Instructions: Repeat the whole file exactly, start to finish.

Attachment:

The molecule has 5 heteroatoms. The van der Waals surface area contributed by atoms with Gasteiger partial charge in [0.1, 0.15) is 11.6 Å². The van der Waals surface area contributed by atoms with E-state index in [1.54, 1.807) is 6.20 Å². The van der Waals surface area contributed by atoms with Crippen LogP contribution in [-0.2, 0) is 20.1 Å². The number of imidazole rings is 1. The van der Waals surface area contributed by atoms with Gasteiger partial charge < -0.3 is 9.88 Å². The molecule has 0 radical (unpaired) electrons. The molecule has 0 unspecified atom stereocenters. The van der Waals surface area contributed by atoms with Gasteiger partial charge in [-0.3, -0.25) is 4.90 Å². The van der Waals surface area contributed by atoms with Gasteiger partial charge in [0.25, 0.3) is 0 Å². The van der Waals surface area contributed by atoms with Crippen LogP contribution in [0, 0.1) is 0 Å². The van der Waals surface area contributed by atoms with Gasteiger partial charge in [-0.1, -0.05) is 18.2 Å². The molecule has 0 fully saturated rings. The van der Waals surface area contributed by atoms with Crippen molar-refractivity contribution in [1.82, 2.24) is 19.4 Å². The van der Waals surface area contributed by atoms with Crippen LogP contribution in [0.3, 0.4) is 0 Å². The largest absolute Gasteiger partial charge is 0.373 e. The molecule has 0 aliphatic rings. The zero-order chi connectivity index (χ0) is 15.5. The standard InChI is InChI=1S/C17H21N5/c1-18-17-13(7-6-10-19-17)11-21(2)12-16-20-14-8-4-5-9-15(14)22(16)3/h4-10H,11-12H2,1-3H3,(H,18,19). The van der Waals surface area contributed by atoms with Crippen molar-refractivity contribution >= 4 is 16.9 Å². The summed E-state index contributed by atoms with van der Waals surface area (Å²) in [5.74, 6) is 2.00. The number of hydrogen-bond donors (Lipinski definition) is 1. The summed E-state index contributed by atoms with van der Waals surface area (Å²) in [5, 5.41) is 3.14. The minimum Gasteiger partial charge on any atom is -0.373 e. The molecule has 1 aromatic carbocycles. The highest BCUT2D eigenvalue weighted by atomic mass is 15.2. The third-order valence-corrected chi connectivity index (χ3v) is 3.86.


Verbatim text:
The molecule has 5 heteroatoms. The van der Waals surface area contributed by atoms with Gasteiger partial charge in [0.1, 0.15) is 11.6 Å². The van der Waals surface area contributed by atoms with E-state index in [1.54, 1.807) is 6.20 Å². The van der Waals surface area contributed by atoms with Crippen LogP contribution in [-0.2, 0) is 20.1 Å². The number of imidazole rings is 1. The van der Waals surface area contributed by atoms with Gasteiger partial charge < -0.3 is 9.88 Å². The molecule has 0 radical (unpaired) electrons. The molecule has 0 unspecified atom stereocenters. The van der Waals surface area contributed by atoms with Gasteiger partial charge in [-0.3, -0.25) is 4.90 Å². The van der Waals surface area contributed by atoms with Gasteiger partial charge in [0.25, 0.3) is 0 Å². The van der Waals surface area contributed by atoms with Crippen LogP contribution in [0, 0.1) is 0 Å². The van der Waals surface area contributed by atoms with Gasteiger partial charge in [-0.1, -0.05) is 18.2 Å². The molecule has 0 fully saturated rings. The van der Waals surface area contributed by atoms with Crippen molar-refractivity contribution in [1.82, 2.24) is 19.4 Å². The van der Waals surface area contributed by atoms with Crippen LogP contribution in [0.3, 0.4) is 0 Å². The largest absolute Gasteiger partial charge is 0.373 e. The molecule has 0 aliphatic rings. The zero-order chi connectivity index (χ0) is 15.5. The standard InChI is InChI=1S/C17H21N5/c1-18-17-13(7-6-10-19-17)11-21(2)12-16-20-14-8-4-5-9-15(14)22(16)3/h4-10H,11-12H2,1-3H3,(H,18,19). The van der Waals surface area contributed by atoms with Crippen molar-refractivity contribution >= 4 is 16.9 Å². The summed E-state index contributed by atoms with van der Waals surface area (Å²) in [5.74, 6) is 2.00. The number of hydrogen-bond donors (Lipinski definition) is 1. The summed E-state index contributed by atoms with van der Waals surface area (Å²) in [5, 5.41) is 3.14. The minimum Gasteiger partial charge on any atom is -0.373 e. The molecule has 1 aromatic carbocycles. The highest BCUT2D eigenvalue weighted by atomic mass is 15.2. The third-order valence-corrected chi connectivity index (χ3v) is 3.86.